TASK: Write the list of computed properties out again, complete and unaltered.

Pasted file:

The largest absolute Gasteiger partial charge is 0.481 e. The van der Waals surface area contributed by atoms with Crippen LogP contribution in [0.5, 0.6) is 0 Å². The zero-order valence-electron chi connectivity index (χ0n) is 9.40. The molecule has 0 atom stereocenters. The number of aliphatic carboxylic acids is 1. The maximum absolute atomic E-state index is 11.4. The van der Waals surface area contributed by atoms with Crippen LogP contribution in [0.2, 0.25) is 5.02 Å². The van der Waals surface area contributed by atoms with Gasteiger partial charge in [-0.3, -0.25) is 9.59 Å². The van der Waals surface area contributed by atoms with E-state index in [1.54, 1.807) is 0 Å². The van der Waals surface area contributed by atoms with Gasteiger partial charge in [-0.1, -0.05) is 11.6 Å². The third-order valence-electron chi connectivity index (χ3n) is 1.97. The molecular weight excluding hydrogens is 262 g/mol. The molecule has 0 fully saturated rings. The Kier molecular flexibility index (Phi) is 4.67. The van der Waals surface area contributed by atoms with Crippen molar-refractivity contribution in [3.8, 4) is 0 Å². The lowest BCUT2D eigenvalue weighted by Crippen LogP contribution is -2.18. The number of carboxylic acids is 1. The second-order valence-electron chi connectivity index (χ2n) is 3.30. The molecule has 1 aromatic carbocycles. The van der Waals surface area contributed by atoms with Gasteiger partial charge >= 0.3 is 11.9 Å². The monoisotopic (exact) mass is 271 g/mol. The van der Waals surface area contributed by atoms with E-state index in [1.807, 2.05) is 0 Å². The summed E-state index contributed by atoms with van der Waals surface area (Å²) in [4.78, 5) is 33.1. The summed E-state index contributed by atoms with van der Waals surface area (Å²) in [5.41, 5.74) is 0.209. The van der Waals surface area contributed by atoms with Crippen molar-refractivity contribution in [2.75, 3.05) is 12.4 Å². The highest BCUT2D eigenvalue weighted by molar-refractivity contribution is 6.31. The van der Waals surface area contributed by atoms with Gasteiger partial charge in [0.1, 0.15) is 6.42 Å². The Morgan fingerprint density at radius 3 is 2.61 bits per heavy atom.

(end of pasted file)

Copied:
The largest absolute Gasteiger partial charge is 0.481 e. The van der Waals surface area contributed by atoms with Crippen LogP contribution in [0.5, 0.6) is 0 Å². The zero-order valence-electron chi connectivity index (χ0n) is 9.40. The molecule has 0 atom stereocenters. The number of aliphatic carboxylic acids is 1. The maximum absolute atomic E-state index is 11.4. The van der Waals surface area contributed by atoms with Crippen LogP contribution in [0.2, 0.25) is 5.02 Å². The van der Waals surface area contributed by atoms with Gasteiger partial charge in [-0.3, -0.25) is 9.59 Å². The van der Waals surface area contributed by atoms with E-state index in [1.54, 1.807) is 0 Å². The van der Waals surface area contributed by atoms with Gasteiger partial charge in [-0.1, -0.05) is 11.6 Å². The third-order valence-electron chi connectivity index (χ3n) is 1.97. The molecular weight excluding hydrogens is 262 g/mol. The molecule has 0 fully saturated rings. The Kier molecular flexibility index (Phi) is 4.67. The van der Waals surface area contributed by atoms with Crippen molar-refractivity contribution in [3.8, 4) is 0 Å². The lowest BCUT2D eigenvalue weighted by Crippen LogP contribution is -2.18. The number of carboxylic acids is 1. The second-order valence-electron chi connectivity index (χ2n) is 3.30. The molecule has 1 aromatic carbocycles. The van der Waals surface area contributed by atoms with Gasteiger partial charge >= 0.3 is 11.9 Å². The monoisotopic (exact) mass is 271 g/mol. The van der Waals surface area contributed by atoms with E-state index in [1.807, 2.05) is 0 Å². The summed E-state index contributed by atoms with van der Waals surface area (Å²) in [4.78, 5) is 33.1. The summed E-state index contributed by atoms with van der Waals surface area (Å²) in [5.41, 5.74) is 0.209. The van der Waals surface area contributed by atoms with Crippen molar-refractivity contribution in [2.75, 3.05) is 12.4 Å². The highest BCUT2D eigenvalue weighted by molar-refractivity contribution is 6.31. The van der Waals surface area contributed by atoms with Gasteiger partial charge in [0.1, 0.15) is 6.42 Å². The Morgan fingerprint density at radius 3 is 2.61 bits per heavy atom.